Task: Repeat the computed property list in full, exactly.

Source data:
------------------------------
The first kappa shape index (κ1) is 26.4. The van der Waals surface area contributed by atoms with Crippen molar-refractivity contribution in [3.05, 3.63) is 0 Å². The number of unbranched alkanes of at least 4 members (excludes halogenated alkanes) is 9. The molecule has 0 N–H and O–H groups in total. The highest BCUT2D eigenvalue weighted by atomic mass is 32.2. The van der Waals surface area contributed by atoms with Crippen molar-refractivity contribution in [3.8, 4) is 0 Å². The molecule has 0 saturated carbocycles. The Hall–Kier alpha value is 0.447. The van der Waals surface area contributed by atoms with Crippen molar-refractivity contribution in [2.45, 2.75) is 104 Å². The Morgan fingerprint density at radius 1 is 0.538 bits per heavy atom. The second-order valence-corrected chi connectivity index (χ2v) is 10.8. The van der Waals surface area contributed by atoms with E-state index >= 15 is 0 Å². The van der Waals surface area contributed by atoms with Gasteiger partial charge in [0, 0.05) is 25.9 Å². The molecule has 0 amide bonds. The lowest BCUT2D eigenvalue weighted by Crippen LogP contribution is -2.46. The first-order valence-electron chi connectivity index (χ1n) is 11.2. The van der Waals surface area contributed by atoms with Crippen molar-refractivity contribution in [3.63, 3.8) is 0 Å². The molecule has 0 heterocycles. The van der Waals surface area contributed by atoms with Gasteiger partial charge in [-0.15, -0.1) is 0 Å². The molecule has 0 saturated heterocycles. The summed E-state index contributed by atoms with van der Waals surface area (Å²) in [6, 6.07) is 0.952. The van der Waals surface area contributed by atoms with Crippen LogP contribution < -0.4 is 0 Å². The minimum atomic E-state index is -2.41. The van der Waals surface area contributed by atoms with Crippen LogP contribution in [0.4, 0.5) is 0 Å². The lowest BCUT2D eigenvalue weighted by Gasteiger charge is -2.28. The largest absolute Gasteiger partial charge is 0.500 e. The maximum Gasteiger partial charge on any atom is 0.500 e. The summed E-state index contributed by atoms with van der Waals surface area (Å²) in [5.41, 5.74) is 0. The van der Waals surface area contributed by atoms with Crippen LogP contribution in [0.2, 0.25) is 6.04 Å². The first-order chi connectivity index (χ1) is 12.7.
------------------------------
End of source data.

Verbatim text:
The first kappa shape index (κ1) is 26.4. The van der Waals surface area contributed by atoms with Crippen molar-refractivity contribution in [3.05, 3.63) is 0 Å². The number of unbranched alkanes of at least 4 members (excludes halogenated alkanes) is 9. The molecule has 0 N–H and O–H groups in total. The highest BCUT2D eigenvalue weighted by atomic mass is 32.2. The van der Waals surface area contributed by atoms with Crippen molar-refractivity contribution in [3.8, 4) is 0 Å². The molecule has 0 saturated carbocycles. The Hall–Kier alpha value is 0.447. The van der Waals surface area contributed by atoms with Crippen molar-refractivity contribution in [2.45, 2.75) is 104 Å². The Morgan fingerprint density at radius 1 is 0.538 bits per heavy atom. The second-order valence-corrected chi connectivity index (χ2v) is 10.8. The van der Waals surface area contributed by atoms with E-state index >= 15 is 0 Å². The van der Waals surface area contributed by atoms with Gasteiger partial charge in [0, 0.05) is 25.9 Å². The molecule has 0 amide bonds. The lowest BCUT2D eigenvalue weighted by Crippen LogP contribution is -2.46. The first-order valence-electron chi connectivity index (χ1n) is 11.2. The van der Waals surface area contributed by atoms with Crippen molar-refractivity contribution in [3.63, 3.8) is 0 Å². The molecule has 0 heterocycles. The van der Waals surface area contributed by atoms with Gasteiger partial charge in [-0.15, -0.1) is 0 Å². The molecule has 0 saturated heterocycles. The summed E-state index contributed by atoms with van der Waals surface area (Å²) in [6, 6.07) is 0.952. The van der Waals surface area contributed by atoms with Crippen LogP contribution < -0.4 is 0 Å². The minimum atomic E-state index is -2.41. The van der Waals surface area contributed by atoms with Crippen LogP contribution in [0.4, 0.5) is 0 Å². The lowest BCUT2D eigenvalue weighted by Gasteiger charge is -2.28. The largest absolute Gasteiger partial charge is 0.500 e. The maximum Gasteiger partial charge on any atom is 0.500 e. The summed E-state index contributed by atoms with van der Waals surface area (Å²) in [5.41, 5.74) is 0. The van der Waals surface area contributed by atoms with Crippen LogP contribution in [0.2, 0.25) is 6.04 Å². The first-order chi connectivity index (χ1) is 12.7.